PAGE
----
Jumpstarting an international currency: Case of Chinese Renminbi

Interesting Bank of England WP by Saleem Bahaj and Ricardo Reis:

This paper suggested that international currency status depends on the financial cost of working capital credit, and that this is affected by central bank policies. A model of the complementarity between the currency choice for credit and the currency choice for invoicing revealed thresholds for key economic variables that a rising currency must meet before it becomes used overseas. Most currencies do not meet these thresholds, justifying why so few are international. But for some, policy can shift the thresholds and so jumpstart the currency. Empirically, we used the RMB swap lines to test for the effects of policy, and for the role of these thresholds and complementarities. We estimated a 13 percentage point increase in the probability of a country making or receiving RMB payments as a result of the swap lines, and an increase in the RMB share of payments of 0.4 percentage points.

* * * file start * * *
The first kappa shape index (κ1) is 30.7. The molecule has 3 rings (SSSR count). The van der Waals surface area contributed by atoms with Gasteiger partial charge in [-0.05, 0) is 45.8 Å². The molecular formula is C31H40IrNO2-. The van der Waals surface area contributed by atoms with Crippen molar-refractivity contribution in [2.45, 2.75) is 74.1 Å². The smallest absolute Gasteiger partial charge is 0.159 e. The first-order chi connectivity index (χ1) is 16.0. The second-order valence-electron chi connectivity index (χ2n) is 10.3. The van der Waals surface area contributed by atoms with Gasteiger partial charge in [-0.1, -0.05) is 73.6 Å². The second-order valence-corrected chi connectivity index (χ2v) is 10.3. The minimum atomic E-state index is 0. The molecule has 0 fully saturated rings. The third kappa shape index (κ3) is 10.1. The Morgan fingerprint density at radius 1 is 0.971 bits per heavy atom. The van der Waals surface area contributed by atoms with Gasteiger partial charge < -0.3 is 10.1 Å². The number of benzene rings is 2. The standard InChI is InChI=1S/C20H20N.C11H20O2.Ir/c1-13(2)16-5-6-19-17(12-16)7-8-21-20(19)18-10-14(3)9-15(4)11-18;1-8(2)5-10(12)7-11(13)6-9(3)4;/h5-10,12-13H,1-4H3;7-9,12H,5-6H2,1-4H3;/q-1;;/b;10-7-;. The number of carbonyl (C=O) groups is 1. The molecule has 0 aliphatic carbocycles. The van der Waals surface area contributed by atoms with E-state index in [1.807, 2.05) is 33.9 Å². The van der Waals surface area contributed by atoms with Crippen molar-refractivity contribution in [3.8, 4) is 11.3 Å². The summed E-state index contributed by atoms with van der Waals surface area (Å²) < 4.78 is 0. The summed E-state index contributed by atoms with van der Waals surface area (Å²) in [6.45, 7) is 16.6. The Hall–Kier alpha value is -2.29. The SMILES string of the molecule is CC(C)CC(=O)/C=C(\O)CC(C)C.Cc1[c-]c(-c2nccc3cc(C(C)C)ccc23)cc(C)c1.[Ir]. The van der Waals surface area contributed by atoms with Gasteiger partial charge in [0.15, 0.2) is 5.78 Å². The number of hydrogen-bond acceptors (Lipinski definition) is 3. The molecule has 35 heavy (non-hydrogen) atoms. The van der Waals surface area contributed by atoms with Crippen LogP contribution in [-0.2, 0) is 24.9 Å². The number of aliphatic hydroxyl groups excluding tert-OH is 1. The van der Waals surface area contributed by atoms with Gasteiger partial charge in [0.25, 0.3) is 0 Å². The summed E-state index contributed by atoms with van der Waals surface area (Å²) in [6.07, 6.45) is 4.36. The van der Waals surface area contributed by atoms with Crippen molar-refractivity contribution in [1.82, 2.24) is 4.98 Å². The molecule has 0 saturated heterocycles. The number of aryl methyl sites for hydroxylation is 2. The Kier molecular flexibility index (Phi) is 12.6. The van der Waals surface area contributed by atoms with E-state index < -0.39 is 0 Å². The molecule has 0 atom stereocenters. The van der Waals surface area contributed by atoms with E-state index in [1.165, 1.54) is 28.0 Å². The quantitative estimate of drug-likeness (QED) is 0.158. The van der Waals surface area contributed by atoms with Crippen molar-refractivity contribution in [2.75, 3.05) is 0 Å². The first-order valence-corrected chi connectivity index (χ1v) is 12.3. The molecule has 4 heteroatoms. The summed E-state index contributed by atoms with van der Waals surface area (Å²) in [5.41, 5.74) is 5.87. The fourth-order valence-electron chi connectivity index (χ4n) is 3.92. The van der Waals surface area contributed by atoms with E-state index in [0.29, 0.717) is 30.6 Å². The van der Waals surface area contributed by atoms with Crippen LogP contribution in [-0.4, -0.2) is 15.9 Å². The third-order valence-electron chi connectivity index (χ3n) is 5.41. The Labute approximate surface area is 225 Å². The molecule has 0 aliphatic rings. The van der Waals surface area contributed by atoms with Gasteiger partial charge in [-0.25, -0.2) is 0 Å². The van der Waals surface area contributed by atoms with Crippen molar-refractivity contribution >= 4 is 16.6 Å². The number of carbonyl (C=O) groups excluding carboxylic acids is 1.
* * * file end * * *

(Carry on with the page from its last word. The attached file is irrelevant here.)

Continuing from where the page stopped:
Drawing the comparison with the similar actions of the Federal Reserve one century ago, the RMB is today much less used than the USD was back in 1925. In part, perhaps this is because the RMB capital markets continue to be subject to many controls. Moreover, there was no shock threatening the USD in the last decade the way that World War I closed the GBP market. The experience of the USD suggests that Chinese policymakers can do much more if they want the RMB to rise further.

Our goal was positive rather than normative. Whether the swap lines were the best tool to trigger the jumpstart, and whether the costs of policies do not outweigh the benefits of having an international currency, are questions that we did not ask or answer. Neither did we address whether the central bank is the right agent to be pursuing this promotion, how should it interact with fiscal authorities, and what are the implications for the exchange rate regime and capital flows. These are all left for future work. 

 

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